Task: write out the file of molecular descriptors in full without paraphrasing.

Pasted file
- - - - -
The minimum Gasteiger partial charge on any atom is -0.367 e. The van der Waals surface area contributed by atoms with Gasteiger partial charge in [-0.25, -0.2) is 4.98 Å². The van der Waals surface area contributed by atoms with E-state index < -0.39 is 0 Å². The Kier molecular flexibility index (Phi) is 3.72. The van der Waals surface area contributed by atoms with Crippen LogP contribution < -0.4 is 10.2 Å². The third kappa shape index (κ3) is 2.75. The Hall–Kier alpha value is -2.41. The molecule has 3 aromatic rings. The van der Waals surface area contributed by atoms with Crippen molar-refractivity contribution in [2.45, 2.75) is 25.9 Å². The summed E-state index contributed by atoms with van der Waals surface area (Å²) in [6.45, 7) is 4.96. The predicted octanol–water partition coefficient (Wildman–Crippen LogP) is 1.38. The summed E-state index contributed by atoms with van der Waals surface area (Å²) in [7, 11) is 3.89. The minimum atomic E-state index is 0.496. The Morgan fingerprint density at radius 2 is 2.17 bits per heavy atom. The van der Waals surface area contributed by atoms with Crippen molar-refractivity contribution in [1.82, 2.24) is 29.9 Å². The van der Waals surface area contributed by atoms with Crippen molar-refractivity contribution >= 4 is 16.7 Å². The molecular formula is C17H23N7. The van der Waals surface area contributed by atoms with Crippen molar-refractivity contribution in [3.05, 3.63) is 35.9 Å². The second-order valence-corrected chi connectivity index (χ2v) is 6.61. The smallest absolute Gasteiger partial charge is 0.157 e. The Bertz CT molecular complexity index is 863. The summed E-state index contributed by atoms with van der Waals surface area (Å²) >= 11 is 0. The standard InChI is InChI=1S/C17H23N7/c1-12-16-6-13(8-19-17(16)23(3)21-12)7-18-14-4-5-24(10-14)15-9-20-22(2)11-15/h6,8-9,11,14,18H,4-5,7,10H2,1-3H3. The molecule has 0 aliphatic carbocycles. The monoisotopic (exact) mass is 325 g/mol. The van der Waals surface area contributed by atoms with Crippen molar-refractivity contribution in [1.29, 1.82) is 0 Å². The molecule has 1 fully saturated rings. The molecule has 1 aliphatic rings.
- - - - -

The minimum Gasteiger partial charge on any atom is -0.367 e. The van der Waals surface area contributed by atoms with Gasteiger partial charge in [-0.25, -0.2) is 4.98 Å². The van der Waals surface area contributed by atoms with E-state index < -0.39 is 0 Å². The Kier molecular flexibility index (Phi) is 3.72. The van der Waals surface area contributed by atoms with Crippen LogP contribution < -0.4 is 10.2 Å². The third kappa shape index (κ3) is 2.75. The Hall–Kier alpha value is -2.41. The molecule has 3 aromatic rings. The van der Waals surface area contributed by atoms with Crippen molar-refractivity contribution in [2.45, 2.75) is 25.9 Å². The summed E-state index contributed by atoms with van der Waals surface area (Å²) in [6.45, 7) is 4.96. The predicted octanol–water partition coefficient (Wildman–Crippen LogP) is 1.38. The summed E-state index contributed by atoms with van der Waals surface area (Å²) in [7, 11) is 3.89. The minimum atomic E-state index is 0.496. The Morgan fingerprint density at radius 2 is 2.17 bits per heavy atom. The van der Waals surface area contributed by atoms with Crippen molar-refractivity contribution in [1.82, 2.24) is 29.9 Å². The van der Waals surface area contributed by atoms with Crippen molar-refractivity contribution >= 4 is 16.7 Å². The molecular formula is C17H23N7. The van der Waals surface area contributed by atoms with Crippen molar-refractivity contribution in [3.05, 3.63) is 35.9 Å². The second-order valence-corrected chi connectivity index (χ2v) is 6.61. The smallest absolute Gasteiger partial charge is 0.157 e. The Bertz CT molecular complexity index is 863. The summed E-state index contributed by atoms with van der Waals surface area (Å²) >= 11 is 0. The standard InChI is InChI=1S/C17H23N7/c1-12-16-6-13(8-19-17(16)23(3)21-12)7-18-14-4-5-24(10-14)15-9-20-22(2)11-15/h6,8-9,11,14,18H,4-5,7,10H2,1-3H3. The molecule has 0 aliphatic carbocycles. The monoisotopic (exact) mass is 325 g/mol. The van der Waals surface area contributed by atoms with Crippen molar-refractivity contribution in [1.29, 1.82) is 0 Å². The molecule has 1 fully saturated rings. The molecule has 1 aliphatic rings.